The leaves of this plant grow to about 30 centimeters (12 in) high and 41 centimeters (16 in) broad. However, during its flowering period, the agave grows a tall, slender stalk up to 3.6 meters (12 feet) tall, bearing small, pale-yellow, jar-shaped flowers. The Arizona agave is distinctive for being a very infrequent reproducer, as well as being slow to mature. In fact, most species of this genus take several years to flower. A few species of agave, known as "century plants," die after flowering, apparently because of the high energy requirements of producing the tall flower stalk. Although this would help explain the endangered status of the Arizona agave, it has not yet been determined that this is the case with this specific plant.

The Arizona agave is endemic to a very small area in the creek bottoms and granite hills near the summit of the New River Mountains in central Arizona, at an elevation of 915 to 1,830 meters (3,000 to 6,000 ft). The soils of this habitat are typically gravelly loam, and surrounding vegetation is oak chaparral. Today, this agave only occurs as a series of localized, isolated populations, totaling 168 square kilometers (65 square mi). Recently, the agave has declined from 19 populations to 13 or less, all located in the New River Mountains.

Ironically, the attractiveness of the Arizona agave has become a liability, for it used to be widely sought for decorative purposes in gardens. Even today, the plant is often collected in ignorance of its endangered status and in violation of the Arizona Native Plant Law. Unfortunately, the agave reproduces so slowly that it is very difficult to repopulate areas that have been picked over by collectors. It is believed that this slow reproduction rate is due to cattle, deer, and rabbits that feed on the flower stalks before the seed capsules are able to open. Building fences to protect the plants from the animals has been suggested, but many feel that this would attract collectors to the rare, surviving plants.

Although all of the existing populations of the Arizona agave occur on the protected land of the Tonto National Forest, and federal law prohibits its removal or destruction, it is difficult to protect the plant due to a shortage of personnel to monitor the remote areas where the species lives.

Matthews, J.R. (ed.), The Official World Wildlife Fund Guide to Endangered Species, Beacham Publishing Inc, Washington, DC. Vol I, pp. 13-14.

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Arizona cliffrose [Purshia (=Cowania) subintegra]

The Arizona cliffrose is a plant that is well adapted to the harsh environment of the desert. It is an evergreen shrub with pale gray, ragged bark. It's leaves, twigs, and flowers are covered with dense, short white hairs. The thick bark and white hairs enable the cliffrose to insulate itself against the extreme heat of the desert climate. The leaves also have a prominent vein, and the blooming five-petaled flowers are white or yellow. This plant can grow up to 8 feet tall.

The Arizona cliffrose was listed with the scientific name of Cowania subintegra, but has been reclassified as Purshia subintegra. The plant is found on the low rolling hills of the central Arizona uplands, between 2,000 and 3,600 feet elevation. It grows on somewhat gravelly, sandy loam soil, apparently always associated with limestone. Despite its common name, this species occurs on gentle slopes and terraces more often than on very steep slopes. For nearly thirty years, this plant was only known from one population. However, a second population was discovered in 1970, and two more were located in 1984 and 1985. These populations are widely separated in Mohave, Yavapai, Maricopa, and Graham counties.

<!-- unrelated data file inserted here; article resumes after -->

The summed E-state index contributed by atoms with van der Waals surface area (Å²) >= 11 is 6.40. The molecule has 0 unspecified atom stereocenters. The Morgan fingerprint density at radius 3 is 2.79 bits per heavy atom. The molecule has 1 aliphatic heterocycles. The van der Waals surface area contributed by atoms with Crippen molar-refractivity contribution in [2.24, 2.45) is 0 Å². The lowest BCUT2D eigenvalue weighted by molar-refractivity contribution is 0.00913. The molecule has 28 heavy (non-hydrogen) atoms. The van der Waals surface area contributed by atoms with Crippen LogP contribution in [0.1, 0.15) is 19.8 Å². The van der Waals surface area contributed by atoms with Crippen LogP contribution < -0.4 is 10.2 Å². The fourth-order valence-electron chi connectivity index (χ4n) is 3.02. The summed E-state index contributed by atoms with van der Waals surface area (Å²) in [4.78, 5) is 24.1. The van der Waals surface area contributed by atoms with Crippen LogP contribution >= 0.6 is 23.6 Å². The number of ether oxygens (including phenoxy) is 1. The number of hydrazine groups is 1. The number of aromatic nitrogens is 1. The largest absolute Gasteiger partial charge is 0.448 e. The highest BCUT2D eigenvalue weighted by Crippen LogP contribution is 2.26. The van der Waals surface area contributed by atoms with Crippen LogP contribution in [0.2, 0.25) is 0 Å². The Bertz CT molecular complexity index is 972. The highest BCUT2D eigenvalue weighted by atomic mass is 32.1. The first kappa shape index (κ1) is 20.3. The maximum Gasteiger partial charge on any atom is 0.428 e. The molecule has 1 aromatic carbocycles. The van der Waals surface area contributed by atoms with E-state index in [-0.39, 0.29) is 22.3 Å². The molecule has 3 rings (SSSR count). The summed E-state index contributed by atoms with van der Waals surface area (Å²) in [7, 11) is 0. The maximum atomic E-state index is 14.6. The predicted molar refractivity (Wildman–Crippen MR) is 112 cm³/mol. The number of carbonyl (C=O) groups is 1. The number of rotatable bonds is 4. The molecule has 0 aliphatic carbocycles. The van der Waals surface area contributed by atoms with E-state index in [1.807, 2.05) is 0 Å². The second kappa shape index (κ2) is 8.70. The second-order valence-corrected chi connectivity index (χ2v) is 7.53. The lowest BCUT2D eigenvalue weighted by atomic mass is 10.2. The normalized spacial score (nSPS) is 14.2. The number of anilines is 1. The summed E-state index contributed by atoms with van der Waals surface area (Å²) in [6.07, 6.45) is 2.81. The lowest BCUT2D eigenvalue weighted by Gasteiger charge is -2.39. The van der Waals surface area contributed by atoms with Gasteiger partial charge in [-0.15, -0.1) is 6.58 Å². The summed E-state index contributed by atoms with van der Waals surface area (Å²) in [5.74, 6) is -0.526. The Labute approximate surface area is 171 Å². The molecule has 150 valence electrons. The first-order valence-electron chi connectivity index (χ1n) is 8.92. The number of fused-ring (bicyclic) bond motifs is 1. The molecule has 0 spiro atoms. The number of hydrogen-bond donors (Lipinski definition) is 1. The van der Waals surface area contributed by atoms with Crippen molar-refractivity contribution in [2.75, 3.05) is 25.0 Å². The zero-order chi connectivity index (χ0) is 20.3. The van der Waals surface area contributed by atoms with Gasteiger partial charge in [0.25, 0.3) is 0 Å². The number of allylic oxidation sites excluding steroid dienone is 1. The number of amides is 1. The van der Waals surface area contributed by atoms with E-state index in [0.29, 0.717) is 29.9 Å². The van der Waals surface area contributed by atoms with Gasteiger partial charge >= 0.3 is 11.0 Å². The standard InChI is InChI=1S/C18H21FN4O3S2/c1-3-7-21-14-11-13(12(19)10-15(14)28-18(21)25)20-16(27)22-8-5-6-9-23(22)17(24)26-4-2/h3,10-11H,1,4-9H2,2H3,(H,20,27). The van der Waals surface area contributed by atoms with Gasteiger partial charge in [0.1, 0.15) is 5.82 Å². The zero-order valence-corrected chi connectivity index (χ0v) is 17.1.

There are various problems which threaten the existence of the Arizona cliffrose. First of all, the plant reproduces at a very low rate, which severely hampers any recovery of the shrub. Although one population seems capable of viable reproduction, the others have have been unable to adequately sustain themselves. Poor seed viability appears to be a major factor with these latter groups. In addition, over 100 mining claims have been filed in and around one site. The exploration that accompanies these mines scrapes the surface of the ground, destroying plants and extensively damaging the ecosystem. The grazing of cattle, mule deer, and feral burros also threatens the cliffrose, and one population is jeopardized by urbanization.

Currently, three of the Arizona cliffrose populations occur on Federal land, which makes the preservation of most of the plant's habitat feasible. Management programs are attempting to supervise the mining activities, and there is a possibility of fencing portions of the habitat to deter grazing animals.

Matthews, J.R. (ed.), The Official World Wildlife Fund Guide to Endangered Species, Beacham Publishing Inc, Washington, DC. Vol I, pp. 114-115.

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Gila and Yaqui topminnow [Poeciliopsis occidentalis]

The Gila topminnow consists of two subspecies, the Gila (Poeciliopsis occidentalis occidentalis) and the Yaqui (P. occidentalis sonoriensis), both of which are federally listed as endangered. This topminow is included in the same family as the domesticated aquarium guppy, and is similar to the guppy in many aspects. This tiny fish averages 3 to 4 centimeters (1.2 to 1.6 in) in length. It is tan to olive on the upper portions of its body and white below. Similar to other fish, the body colors of breeding males will become more vibrant in order to entice the females. Breeding male topminnows darken to jet black and develop bright yellow fins and golden tints along their midsections.